Earlier this summer, the program director role of D-SIP transitioned from Kat Walsh to Katy Wallander.
Now, Shelley Strickland, the creator of D-SIP’s educational curriculum and the teacher of the Friday morning classes, is also transitioning into a new role. Luckily for D-SIP, she will still oversee the program’s educational component and ensure the latest philanthropic research informs the classroom experience.
When she is not thinking about D-SIP, Shelley will be busy as the new vice president for development and donor relations for the Ann Arbor Area Community Foundation. She will lead a team of four and work closely with the president and CEO to market the foundation’s services to individuals and families, corporations, private foundations, and professional advisors.
With the completion of its eighth year, D-SIP now has 190 alumni. As alumni move on to their post-D-SIP adventures, they continue to distinguish themselves as the leaders and best. Some apply their fundraising leadership directly to the development field, while others share it with their community. To recognize their contributions, D-SIP offers two awards at each Closing Ceremony.
The first award, the Chrissi Rawak Award of Distinction in Development, is for an alum doing exceptional work in the fundraising profession. The award is named after Chrissi Rawak, who recognized the importance of training the world’s future fundraisers and was a visionary behind the creation of D-SIP. This year’s award was given to Yoon Choi (D-SIP ’09) for the passion she shows for her development work, her commitment to the fundraising profession, and her willingness to mentor and support fellow alumni. Yoon previously worked in U-M development at the School of Nursing, the Department of Neurology, and the School of Social Work. These days, she is the director of annual giving for Embry-Riddle Aeronautical University in Daytona Beach, Florida.
You will definitely want to watch Yoon’s acceptance video here.
The Block M of Honor for Community Impact recognizes D-SIP alumni who have made philanthropic contributions to their community. This year, four D-SIP alumni spanning four different years of the program received the award. Katelyn Videto (D-SIP ’09), Joseph Sutkowi (D-SIP ’10), Emily Goyert (D-SIP ’11), and Laura Tomassi (D-SIP ’12) were recognized for their work together to establish a chapter of the Young Nonprofit Professionals Network (YNPN) for Washtenaw County. YNPN is a national organization that works to provide emerging nonprofit leaders with a forum to have fun, network, share experiences, and continue to develop professional skills. Having a YNPN chapter is not only a huge asset for the Washtenaw County community, but also an excellent way for recent D-SIP graduates to grow. Learn more about the Washtenaw Chapter here.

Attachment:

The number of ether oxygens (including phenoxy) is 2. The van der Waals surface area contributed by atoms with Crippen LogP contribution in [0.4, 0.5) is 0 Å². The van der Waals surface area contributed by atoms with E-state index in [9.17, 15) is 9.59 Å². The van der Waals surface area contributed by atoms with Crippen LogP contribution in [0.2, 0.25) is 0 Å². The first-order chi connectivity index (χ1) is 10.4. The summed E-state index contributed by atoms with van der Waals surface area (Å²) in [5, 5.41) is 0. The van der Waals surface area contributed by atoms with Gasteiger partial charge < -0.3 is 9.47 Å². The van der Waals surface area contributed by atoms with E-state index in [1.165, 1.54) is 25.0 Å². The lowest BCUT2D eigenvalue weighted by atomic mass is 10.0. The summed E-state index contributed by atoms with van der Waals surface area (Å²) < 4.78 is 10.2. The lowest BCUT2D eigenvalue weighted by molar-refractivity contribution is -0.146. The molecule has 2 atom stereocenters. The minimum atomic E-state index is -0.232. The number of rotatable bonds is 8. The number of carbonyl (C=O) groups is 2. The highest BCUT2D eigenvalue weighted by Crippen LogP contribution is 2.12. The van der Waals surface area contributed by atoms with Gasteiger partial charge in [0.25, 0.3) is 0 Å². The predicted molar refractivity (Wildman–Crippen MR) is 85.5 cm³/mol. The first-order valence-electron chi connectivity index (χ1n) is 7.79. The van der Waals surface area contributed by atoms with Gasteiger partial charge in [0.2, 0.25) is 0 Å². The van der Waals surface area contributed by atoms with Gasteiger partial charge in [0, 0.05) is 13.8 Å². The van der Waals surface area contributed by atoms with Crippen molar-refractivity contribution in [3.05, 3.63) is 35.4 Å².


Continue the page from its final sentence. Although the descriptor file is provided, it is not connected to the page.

Congratulations to Yoon, Katelyn, Joseph, Emily, and Laura!
Kat and Katy
Feedback from alumni, supervisors, and friends of D-SIP has helped shape the internship program into a benchmark nationally. Still in its first decade of life, D-SIP is constantly evolving. This year brings one big change.
After more than seven years as program director, Kat Walsh will be passing the D-SIP leadership baton on to Katy Wallander. An alum of D-SIP 2009, Katy has served as D-SIP program coordinator for the past four years. While stepping down as director, Kat will continue to lecture in the Friday afternoon Professional Development class and, as a program co-creator, will always remain an important part of D-SIP. As the ongoing director of Student Engagement, Kat manages the Telefund and Student Philanthropy teams and continues to build a culture of philanthropy on campus.
The support of D-SIP’s founding donor, Molly Dobson (AB ’44, HLLD ’12), was critical to launching a program that has grown to include 163 alumni, garner two national awards, and set the standard for development internships at institutions of higher education across the country.
Molly’s support was also critical in establishing and fully funding the salaries of Dobson interns—D-SIP interns working in community nonprofits. Without Molly’s support to D-SIP, most or all of these organizations would be unable to afford summer interns.
In addition to her financial support, Molly’s time and talent have influenced D-SIP enormously. Every summer, she visits D-SIP to talk with the interns, sharing with them her personal journey and philanthropic experiences.
Molly’s son, Steve Dobson (MBA ’72), has long served as a member of the Dobson committee, helping D-SIP select meaningful projects, supportive host sites, and interns well-suited for the Dobson internships.
This past fall, as the University launched the Victors for Michigan campaign, both Molly and Steve, and Steve’s wife Judy, chose to be Victors for D-SIP with generous campaign gifts. Molly’s gift will allow our Dobson internships to continue beyond this summer, when funding would otherwise have expired, and Steve and Judy’s gift will enhance D-SIP’s overall programming.
These gifts will sustain the parts of the program that have so benefitted the Ann Arbor community and enriched classroom discussions as well as embellish the overall program toward the end of its first decade. We appreciate the Dobsons’ support and look forward to the future of D-SIP.